“When socialist writers ascribe this world-historic role to the proletariat, it is not at all because they regard the proletarians as gods. Rather the contrary. Since in the fully-formed proletariat the abstraction of all humanity, even of the semblance of humanity, is practically complete; since the conditions of life of the proletariat sum up all the conditions of life of society today in their most inhuman form; since man has lost himself in the proletariat, yet at the same time has not only gained theoretical consciousness of that loss, but through urgent, no longer removable, no longer disguiseable, absolutely imperative need -- the practical expression of necessity -- is driven directly to revolt against this inhumanity, it follows that the proletariat can and must emancipate itself. But it cannot emancipate itself without abolishing the conditions of its own life. It cannot abolish the conditions of its own life without abolishing all the inhuman conditions of life of society today which are summed up in its own situation. Not in vain does it go through the stern but steeling school of labour. It is not a question of what this or that proletarian, or even the whole proletariat, at the moment regards as its aim. It is a question of what the proletariat is, and what, in accordance with this being, it will historically be compelled to do. Its aim and historical action is visibly and irrevocably foreshadowed in its own life situation as well as in the whole organisation of bourgeois society today. There is no need to explain here that a large part of the English and French proletariat is already conscious of its historic task and is constantly working to develop that consciousness into complete clarity.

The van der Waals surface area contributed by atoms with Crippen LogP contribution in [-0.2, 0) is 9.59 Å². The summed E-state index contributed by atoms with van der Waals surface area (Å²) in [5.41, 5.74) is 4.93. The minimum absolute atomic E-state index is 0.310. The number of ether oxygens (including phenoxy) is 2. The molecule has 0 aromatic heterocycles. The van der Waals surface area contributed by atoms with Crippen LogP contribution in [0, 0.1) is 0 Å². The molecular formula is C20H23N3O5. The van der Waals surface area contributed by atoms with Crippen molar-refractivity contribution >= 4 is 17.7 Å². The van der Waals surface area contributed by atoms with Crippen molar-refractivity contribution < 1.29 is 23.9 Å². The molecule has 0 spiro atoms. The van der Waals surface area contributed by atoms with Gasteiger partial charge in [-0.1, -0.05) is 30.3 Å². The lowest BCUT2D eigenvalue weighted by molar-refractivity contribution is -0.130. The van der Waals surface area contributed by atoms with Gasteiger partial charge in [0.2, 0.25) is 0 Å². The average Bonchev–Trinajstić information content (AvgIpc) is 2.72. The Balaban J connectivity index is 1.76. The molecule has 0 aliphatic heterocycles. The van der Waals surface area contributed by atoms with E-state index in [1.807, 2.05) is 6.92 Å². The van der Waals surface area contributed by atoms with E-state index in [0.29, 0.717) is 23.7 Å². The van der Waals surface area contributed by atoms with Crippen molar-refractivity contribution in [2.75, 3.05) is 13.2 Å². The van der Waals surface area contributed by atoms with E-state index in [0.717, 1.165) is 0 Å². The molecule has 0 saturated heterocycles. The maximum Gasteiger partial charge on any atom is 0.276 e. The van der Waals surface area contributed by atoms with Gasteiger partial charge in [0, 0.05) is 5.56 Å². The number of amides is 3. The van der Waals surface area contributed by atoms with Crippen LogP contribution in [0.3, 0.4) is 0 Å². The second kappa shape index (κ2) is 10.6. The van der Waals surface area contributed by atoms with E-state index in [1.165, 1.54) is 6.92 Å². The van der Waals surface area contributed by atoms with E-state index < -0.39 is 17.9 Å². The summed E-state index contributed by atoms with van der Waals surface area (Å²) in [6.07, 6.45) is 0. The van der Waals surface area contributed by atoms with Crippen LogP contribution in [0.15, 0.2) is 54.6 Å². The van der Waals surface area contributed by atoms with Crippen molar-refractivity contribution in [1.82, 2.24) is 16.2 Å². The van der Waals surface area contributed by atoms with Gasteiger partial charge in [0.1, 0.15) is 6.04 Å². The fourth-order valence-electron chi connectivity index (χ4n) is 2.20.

While, in his later writings, Marx would generally use the word 'capital' (or 'the commodity') instead of 'private property', there is for us a fundamental continuity between what is expressed here and his later work. However, notwithstanding Marx's optimism that a large part of the proletariat in 1845 was developing a consciousness of its historic task - that is, of self abolition - the ideology of the workers' movement quickly became an ideology of work, the dignity of labour, glorification of industry, progress, etc. If one looks at the trajectory of the historical workers' movement, one might easily conclude that, far from trying to abolish the proletariat and the conditions which give rise to it, it has - at least as represented by its dominant traditions - acted to affirm (even generalize) the proletarian condition and to attain recognition for the working class as workers, that is, as subjects within bourgeois society. Instead of the revolutionary watchword, "Abolish the wages system!", which Marx suggested, the workers' movement inscribed on its banner the conservative motto, "A fair day's wage for a fair day's work!"

This assessment of the outcome as opposed to the stated intentions of the workers' movement can be applied to all its dominant traditions, both 'Marxist' (social democracy and Stalinism) and non-Marxist (labourism, syndicalism and anarcho-syndicalism).